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J Infect Dis ; 224(12): 1995-2000, 2021 12 15.
Article in English | MEDLINE | ID: covidwho-1233857


To speed the development of vaccines against SARS-CoV-2, the United States Federal Government has funded multiple phase 3 trials of candidate vaccines. A single 11-member data and safety monitoring board (DSMB) monitors all government-funded trials to ensure coordinated oversight, promote harmonized designs, and allow shared insights related to safety across trials. DSMB reviews encompass 3 domains: (1) the conduct of trials, including overall and subgroup accrual and data quality and completeness; (2) safety, including individual events of concern and comparisons by randomized group; and (3) interim analyses of efficacy when event-driven milestones are met. Challenges have included the scale and pace of the trials, the frequency of safety events related to the combined enrollment of over 100 000 participants, many of whom are older adults or have comorbid conditions that place them at independent risk of serious health events, and the politicized environment in which the trials have taken place.

COVID-19 Vaccines/adverse effects , COVID-19 Vaccines/immunology , COVID-19/prevention & control , Aged , COVID-19 Vaccines/administration & dosage , Humans , SARS-CoV-2 , United States , Vaccines
Stat Med ; 40(11): 2536-2539, 2021 05 20.
Article in English | MEDLINE | ID: covidwho-1226206
Stat Med ; 40(11): 2499-2510, 2021 05 20.
Article in English | MEDLINE | ID: covidwho-1219208


The world has experienced three global pandemics over the last half-century: HIV/AIDS, H1N1, and COVID-19. HIV/AIDS and COVID-19 are still with us and have wrought extensive havoc worldwide. There are many differences between these two infections and their global impacts, but one thing they have in common is the mobilization of scientific resources to both understand the infection and develop ways to combat it. As was the case with HIV, statisticians have been in the forefront of scientists working to understand transmission dynamics and the natural history of infection, determine prognostic factors for severe disease, and develop optimal study designs to assess therapeutics and vaccines.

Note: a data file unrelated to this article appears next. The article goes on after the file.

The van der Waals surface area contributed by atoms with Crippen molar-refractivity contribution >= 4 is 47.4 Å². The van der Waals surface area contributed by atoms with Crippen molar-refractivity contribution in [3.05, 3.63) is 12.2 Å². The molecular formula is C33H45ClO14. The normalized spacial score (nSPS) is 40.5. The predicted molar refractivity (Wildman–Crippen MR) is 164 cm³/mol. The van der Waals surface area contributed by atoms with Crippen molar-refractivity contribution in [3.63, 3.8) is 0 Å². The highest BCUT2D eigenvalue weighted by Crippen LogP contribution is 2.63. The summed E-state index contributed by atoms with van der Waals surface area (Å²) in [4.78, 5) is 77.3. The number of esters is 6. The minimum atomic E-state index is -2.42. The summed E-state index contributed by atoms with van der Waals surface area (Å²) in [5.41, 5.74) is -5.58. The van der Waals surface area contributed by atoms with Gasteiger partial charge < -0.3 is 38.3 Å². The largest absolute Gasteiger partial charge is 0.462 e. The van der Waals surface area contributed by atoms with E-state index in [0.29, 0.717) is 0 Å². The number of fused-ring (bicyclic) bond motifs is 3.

Acquired Immunodeficiency Syndrome , COVID-19 , Influenza A Virus, H1N1 Subtype , Acquired Immunodeficiency Syndrome/drug therapy , Acquired Immunodeficiency Syndrome/epidemiology , Humans , Pandemics , SARS-CoV-2
Clin Trials ; 17(5): 467-471, 2020 10.
Article in English | MEDLINE | ID: covidwho-638611


The first rumblings about a new coronavirus spreading in China were heard in January 2020. By the end of that month, the World Health Organization, recognizing the severity of the disease and the potential for global spread, had declared a public health emergency. By February 2020, cases had been identified in multiple countries, clinical trials of treatments with some biological plausibility had begun in China, and the initial steps of vaccine development were underway. In mid-March, by which time countries around the world were experiencing rapidly increasing numbers of cases and deaths, the World Health Organization categorized the outbreak as a pandemic. This new coronavirus was designated SARS-COV-2 in recognition of its similarity to the coronavirus responsible for the severe acute respiratory syndrome outbreak in 2002-2003. The race is on to develop treatments that can mitigate the severe consequences of infection and vaccines that can prevent infection and/or diminish the severity of disease in those who do get infected. Many challenges face these development efforts. Some are similar to those faced in the past; others are new. The urgency of finding ways to treat, and ultimately prevent, the consequences of this new and potentially deadly infection has led to unprecedented focus on clinical trials.

Betacoronavirus , Clinical Trials as Topic/methods , Coronavirus Infections/epidemiology , Disease Transmission, Infectious/prevention & control , Pandemics/prevention & control , Pneumonia, Viral/epidemiology , COVID-19 , Humans , SARS-CoV-2